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Can UK commercial property still provide an income shelter?
by Eleanor Lawrie on Jan 21, 2014 at 09:35
This demand shows no signs of diminishing, with approximately £1.3 billion worth of transactions pending in the City and Docklands alone in the first quarter of 2014.
‘The market is now entering the era of a return to property fundamentals in light of economic recovery – principally that of property rental growth, with a controlled supply pipeline and increasing occupier sentiment, decision-making and demand,’ said Bill Tyser, head of City investment at Cushman & Wakefield.
But while overall the asset class looks healthy going in to 2014, he noted some observers are concerned the market now looks ‘opportunity constrained’ due to ‘possible bond yield increases which might result in yield expansion’.
Chris Urwin, real estate global research manager at Aviva Investors, believes despite this strong performance, there is now less opportunity for capital growth in London.
‘Performance remains strong in central London but there is limited scope for yields to fall further,’ he said. ‘With government bond yields likely to rise, we expect central London yields to be on an upward trajectory by 2016. Therefore, over the medium term, we continue to view central London markets as relatively unappealing on a risk-adjusted basis.’
London rental looking good
Phil Clark, Kames Capital’s head of property investment, is also looking to diversify into regional assets to find returns. Conversely, he believes rental growth in London could be a potential highlight of the property market in 2014.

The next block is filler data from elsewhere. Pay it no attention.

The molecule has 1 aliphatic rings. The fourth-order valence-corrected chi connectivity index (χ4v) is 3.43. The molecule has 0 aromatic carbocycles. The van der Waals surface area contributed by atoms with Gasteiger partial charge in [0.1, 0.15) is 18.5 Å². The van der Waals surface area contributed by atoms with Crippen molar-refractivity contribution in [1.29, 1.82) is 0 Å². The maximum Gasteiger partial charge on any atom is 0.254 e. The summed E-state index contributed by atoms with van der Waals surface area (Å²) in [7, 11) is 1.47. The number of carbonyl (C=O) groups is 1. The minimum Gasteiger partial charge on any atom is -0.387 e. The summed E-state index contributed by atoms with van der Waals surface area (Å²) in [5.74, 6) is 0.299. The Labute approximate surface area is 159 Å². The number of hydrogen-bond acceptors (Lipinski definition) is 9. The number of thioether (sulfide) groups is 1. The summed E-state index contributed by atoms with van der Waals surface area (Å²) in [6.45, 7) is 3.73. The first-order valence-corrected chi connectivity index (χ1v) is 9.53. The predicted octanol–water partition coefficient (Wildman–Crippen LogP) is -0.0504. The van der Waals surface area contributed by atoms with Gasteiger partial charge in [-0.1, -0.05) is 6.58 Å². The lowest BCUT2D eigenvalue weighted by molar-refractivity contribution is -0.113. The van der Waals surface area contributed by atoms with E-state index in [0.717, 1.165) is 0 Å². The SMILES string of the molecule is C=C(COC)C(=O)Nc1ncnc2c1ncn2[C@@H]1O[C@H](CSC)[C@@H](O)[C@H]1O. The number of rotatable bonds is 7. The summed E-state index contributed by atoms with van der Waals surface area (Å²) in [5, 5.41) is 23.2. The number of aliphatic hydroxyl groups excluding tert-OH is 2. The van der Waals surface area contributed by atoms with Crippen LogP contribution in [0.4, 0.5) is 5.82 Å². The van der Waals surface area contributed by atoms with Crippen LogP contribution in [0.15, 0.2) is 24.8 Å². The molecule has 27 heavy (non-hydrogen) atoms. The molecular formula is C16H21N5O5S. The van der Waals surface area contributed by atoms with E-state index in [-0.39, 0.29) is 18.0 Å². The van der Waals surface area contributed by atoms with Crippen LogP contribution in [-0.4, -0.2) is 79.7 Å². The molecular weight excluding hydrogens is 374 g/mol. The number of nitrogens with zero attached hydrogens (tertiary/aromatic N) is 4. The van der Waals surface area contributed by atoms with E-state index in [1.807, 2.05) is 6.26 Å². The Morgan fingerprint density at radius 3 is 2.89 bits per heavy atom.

‘The predominant investment themes of 2014 look likely to be threefold: strong returns in good quality regional property; increasing investment into ‘alternative’ property sectors; and, perhaps the boldest prediction of all, rental growth to begin to surprise on the upside as the supply of good quality office space diminishes,’ he said.
‘I’d put my money into good quality regional property in the first half of the year and look for a blend of alternative sectors to secure both long term income and diversification. Such sectors still driven by demand include healthcare and student accommodation.’
While momentum within the property sector is continuing to build, a concentration in demand for primary properties and a likely rise in gilt yields mean that managers are looking increasingly to secondary, regional assets to boost returns.
Although prices have risen, capital values are still around 30% off peak levels, leading property managers to suggest there is room for further capital growth, and fears of another property bubble are some way away.
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on Apr 24, 2014 at 14:30